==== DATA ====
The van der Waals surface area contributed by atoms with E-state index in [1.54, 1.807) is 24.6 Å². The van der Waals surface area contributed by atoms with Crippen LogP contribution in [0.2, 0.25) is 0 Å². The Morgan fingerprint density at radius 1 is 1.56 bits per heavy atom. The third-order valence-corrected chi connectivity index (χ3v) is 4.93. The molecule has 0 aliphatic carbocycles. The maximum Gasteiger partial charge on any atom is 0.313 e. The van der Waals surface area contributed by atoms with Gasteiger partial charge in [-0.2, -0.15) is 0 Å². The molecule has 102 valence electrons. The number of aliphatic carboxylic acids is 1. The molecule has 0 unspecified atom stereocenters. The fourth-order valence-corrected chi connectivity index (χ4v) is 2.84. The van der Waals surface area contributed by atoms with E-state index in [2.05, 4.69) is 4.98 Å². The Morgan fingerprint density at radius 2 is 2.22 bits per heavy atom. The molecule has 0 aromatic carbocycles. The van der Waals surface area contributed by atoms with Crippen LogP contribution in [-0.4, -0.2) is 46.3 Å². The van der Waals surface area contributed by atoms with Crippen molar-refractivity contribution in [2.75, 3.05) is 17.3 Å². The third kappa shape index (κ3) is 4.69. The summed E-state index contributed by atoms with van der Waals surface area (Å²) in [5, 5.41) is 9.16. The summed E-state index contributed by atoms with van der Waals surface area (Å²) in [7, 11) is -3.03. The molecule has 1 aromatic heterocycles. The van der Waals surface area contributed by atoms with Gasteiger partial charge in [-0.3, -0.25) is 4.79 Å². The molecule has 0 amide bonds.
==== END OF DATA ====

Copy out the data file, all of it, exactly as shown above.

The van der Waals surface area contributed by atoms with E-state index in [1.54, 1.807) is 24.6 Å². The van der Waals surface area contributed by atoms with Crippen LogP contribution in [0.2, 0.25) is 0 Å². The Morgan fingerprint density at radius 1 is 1.56 bits per heavy atom. The third-order valence-corrected chi connectivity index (χ3v) is 4.93. The molecule has 0 aliphatic carbocycles. The maximum Gasteiger partial charge on any atom is 0.313 e. The van der Waals surface area contributed by atoms with Gasteiger partial charge in [-0.2, -0.15) is 0 Å². The molecule has 102 valence electrons. The number of aliphatic carboxylic acids is 1. The molecule has 0 unspecified atom stereocenters. The fourth-order valence-corrected chi connectivity index (χ4v) is 2.84. The van der Waals surface area contributed by atoms with E-state index in [2.05, 4.69) is 4.98 Å². The Morgan fingerprint density at radius 2 is 2.22 bits per heavy atom. The molecule has 0 aromatic carbocycles. The van der Waals surface area contributed by atoms with Crippen LogP contribution in [-0.4, -0.2) is 46.3 Å². The van der Waals surface area contributed by atoms with Crippen molar-refractivity contribution in [2.75, 3.05) is 17.3 Å². The third kappa shape index (κ3) is 4.69. The summed E-state index contributed by atoms with van der Waals surface area (Å²) in [5, 5.41) is 9.16. The summed E-state index contributed by atoms with van der Waals surface area (Å²) in [7, 11) is -3.03. The molecule has 1 aromatic heterocycles. The van der Waals surface area contributed by atoms with Gasteiger partial charge in [-0.3, -0.25) is 4.79 Å². The molecule has 0 amide bonds.